SALT LAKE CITY —  A federal appeals court has rejected a Utah gun enthusiast’s attempt to block a Trump administration rule that bans a gun accessory known as a bump stock.

A three-judge panel from the 10th Circuit Court of Appeals in Denver upheld a district court ruling last year that found Clark Aposhian wasn’t likely to win his challenge to a Bureau of Alcohol, Tobacco, Firearms and Explosives rule that classifies bump stocks as machine guns. The court also found that he failed to show that blocking the ban would not hurt the public’s interest.

“Moreover, the public has a strong interest in banning the possession and transfer of machine guns, including bump stocks. The ban supports the safety of the public in general, and the safety of law enforcement officers and first responders,” according to the 2-1 decision.

The ruling agrees with a U.S. District Court judge’s previous denial of Aposhian’s request for a temporary injunction to prevent the rule from taking effect, concluding he isn’t likely to win his lawsuit on its merits. 

“It doesn’t necessarily bode well, but the bigger issue, the main issue is still out there,” said Aposhian, chairman of the Utah Shooting Sports Council. “We’re in this for the long run.”

Aposhian sued the Department of Justice and the ATF, alleging the federal agencies violated the Constitution in prohibiting bump stocks. He contends only Congress should be able to ban the devices.

“I’m not a huge fan of bump stocks. I’m not a fan of them at all. But they just happen to work as a pretty good placeholder for this issue of government overreach,” he said.

Bump stocks, which modify rifles to fire like automatic weapons, came under intense scrutiny after a gunman used them to kill 58 people and wound 500 others at a country music concert in Las Vegas in 2017. He fired more than 1,000 rounds in 11 minutes.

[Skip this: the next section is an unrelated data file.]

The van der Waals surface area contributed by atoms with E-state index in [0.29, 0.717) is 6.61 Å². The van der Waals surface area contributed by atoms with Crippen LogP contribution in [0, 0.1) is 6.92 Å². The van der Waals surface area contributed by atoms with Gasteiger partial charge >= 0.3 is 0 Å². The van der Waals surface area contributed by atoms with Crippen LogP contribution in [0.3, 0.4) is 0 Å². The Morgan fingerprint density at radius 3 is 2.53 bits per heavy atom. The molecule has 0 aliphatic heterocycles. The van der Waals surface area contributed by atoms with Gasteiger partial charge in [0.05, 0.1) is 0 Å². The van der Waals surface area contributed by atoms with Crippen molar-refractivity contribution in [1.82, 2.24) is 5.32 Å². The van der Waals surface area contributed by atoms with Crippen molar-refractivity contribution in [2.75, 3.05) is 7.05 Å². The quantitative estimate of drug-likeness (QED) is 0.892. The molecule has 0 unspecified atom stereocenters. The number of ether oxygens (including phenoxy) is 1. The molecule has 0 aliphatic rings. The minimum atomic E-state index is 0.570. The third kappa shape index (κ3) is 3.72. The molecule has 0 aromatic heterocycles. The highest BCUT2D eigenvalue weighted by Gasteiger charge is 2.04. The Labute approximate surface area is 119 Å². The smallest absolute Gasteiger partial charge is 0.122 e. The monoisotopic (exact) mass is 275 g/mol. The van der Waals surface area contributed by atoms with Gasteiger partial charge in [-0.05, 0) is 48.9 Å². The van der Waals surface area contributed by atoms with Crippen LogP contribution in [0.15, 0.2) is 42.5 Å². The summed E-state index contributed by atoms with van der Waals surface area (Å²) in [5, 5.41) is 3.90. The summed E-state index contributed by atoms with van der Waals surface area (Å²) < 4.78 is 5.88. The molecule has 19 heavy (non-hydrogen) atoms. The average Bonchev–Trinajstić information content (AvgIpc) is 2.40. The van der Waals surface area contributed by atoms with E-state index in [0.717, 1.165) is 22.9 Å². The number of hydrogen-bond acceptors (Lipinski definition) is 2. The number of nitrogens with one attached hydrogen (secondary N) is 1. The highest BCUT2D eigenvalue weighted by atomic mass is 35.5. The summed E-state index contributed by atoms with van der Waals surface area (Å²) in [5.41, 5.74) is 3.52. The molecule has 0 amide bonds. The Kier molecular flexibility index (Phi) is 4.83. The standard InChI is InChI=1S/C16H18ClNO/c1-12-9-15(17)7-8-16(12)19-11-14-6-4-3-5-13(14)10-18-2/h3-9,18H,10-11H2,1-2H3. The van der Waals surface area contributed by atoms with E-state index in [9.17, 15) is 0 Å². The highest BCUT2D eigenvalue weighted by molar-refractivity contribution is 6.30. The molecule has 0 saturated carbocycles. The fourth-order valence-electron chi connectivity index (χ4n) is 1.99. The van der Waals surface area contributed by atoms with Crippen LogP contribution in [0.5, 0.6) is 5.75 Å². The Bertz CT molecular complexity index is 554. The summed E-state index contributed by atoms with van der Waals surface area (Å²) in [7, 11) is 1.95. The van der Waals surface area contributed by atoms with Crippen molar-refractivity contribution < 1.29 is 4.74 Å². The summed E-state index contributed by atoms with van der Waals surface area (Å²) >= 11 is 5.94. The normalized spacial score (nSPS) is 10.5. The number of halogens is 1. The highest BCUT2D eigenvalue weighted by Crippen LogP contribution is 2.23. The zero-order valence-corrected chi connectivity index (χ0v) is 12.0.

The Trump administration adopted a new federal rule that redefined the devices as “machine guns,” therefore banning them under existing law. The rule directed owners to destroy or surrender their bump stocks to the ATF before it took effect in March 2019 or face criminal penalties.

Aposhian relinquished his bump stock to the ATF last year pending the outcome of his attempt to block the law.

“The court has allowed ATF to take the lawmaking decision away from Congress and create brand new criminal laws in defiance of the proper constitutional order,” said Caleb Kruckenberg, a lawyer with the New Civil Liberties Alliance, which represents Aposhian in the case.

The organization based in Washington, D.C., could seek a rehearing from the full 10th Circuit Court or petition the U.S. Supreme Court to review the case. It said it would continue to challenge the rule in the Utah case and in another one in Texas.

The 10th Circuit decision came two months after the U.S. Supreme Court rejected an appeal of the ban.

The law defines a machine gun as one that fires more than one shot automatically by a single function of the trigger. A bump stock uses the recoil energy after a shot is fired to keep a gun firing by rapidly bumping the trigger against the shooter’s finger.

In a dissenting opinion, Judge Joel Carson concluded that a semiautomatic weapon equipped with a bump stock isn’t a machine gun under federal law.

To be considered a machine gun the trigger must function only once to fire more than one shot, and the mechanism that allows the trigger to function must be self-acting or self-regulating, he wrote.

“So does a bump stock increase the speed by which the user can fire rounds? Yes,” Carson wrote. “But does that mean the firearm to which it is attached is a machine gun under the National Firearms Act? No.”